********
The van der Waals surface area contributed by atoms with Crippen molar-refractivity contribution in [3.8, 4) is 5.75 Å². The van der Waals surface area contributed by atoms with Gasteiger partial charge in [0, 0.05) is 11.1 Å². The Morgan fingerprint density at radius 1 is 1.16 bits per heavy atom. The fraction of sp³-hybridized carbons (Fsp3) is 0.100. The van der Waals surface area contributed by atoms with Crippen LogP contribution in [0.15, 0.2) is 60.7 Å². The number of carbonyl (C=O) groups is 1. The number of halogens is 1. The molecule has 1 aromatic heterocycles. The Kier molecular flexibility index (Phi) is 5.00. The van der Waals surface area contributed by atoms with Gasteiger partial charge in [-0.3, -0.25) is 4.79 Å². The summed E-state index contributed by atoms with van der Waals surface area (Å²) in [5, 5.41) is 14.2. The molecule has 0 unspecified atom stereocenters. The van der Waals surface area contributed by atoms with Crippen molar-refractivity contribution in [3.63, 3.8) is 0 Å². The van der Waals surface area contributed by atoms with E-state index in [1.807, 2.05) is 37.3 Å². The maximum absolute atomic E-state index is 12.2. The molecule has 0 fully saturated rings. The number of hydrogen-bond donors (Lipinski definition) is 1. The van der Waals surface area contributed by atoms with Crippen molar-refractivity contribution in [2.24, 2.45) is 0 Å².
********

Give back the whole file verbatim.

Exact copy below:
The van der Waals surface area contributed by atoms with Crippen molar-refractivity contribution in [3.8, 4) is 5.75 Å². The van der Waals surface area contributed by atoms with Gasteiger partial charge in [0, 0.05) is 11.1 Å². The Morgan fingerprint density at radius 1 is 1.16 bits per heavy atom. The fraction of sp³-hybridized carbons (Fsp3) is 0.100. The van der Waals surface area contributed by atoms with Crippen LogP contribution in [0.15, 0.2) is 60.7 Å². The number of carbonyl (C=O) groups is 1. The number of halogens is 1. The molecule has 1 aromatic heterocycles. The Kier molecular flexibility index (Phi) is 5.00. The van der Waals surface area contributed by atoms with Gasteiger partial charge in [-0.3, -0.25) is 4.79 Å². The summed E-state index contributed by atoms with van der Waals surface area (Å²) in [5, 5.41) is 14.2. The molecule has 0 unspecified atom stereocenters. The van der Waals surface area contributed by atoms with Crippen molar-refractivity contribution in [3.63, 3.8) is 0 Å². The van der Waals surface area contributed by atoms with E-state index in [1.807, 2.05) is 37.3 Å². The maximum absolute atomic E-state index is 12.2. The molecule has 0 fully saturated rings. The number of hydrogen-bond donors (Lipinski definition) is 1. The van der Waals surface area contributed by atoms with Crippen molar-refractivity contribution in [2.24, 2.45) is 0 Å².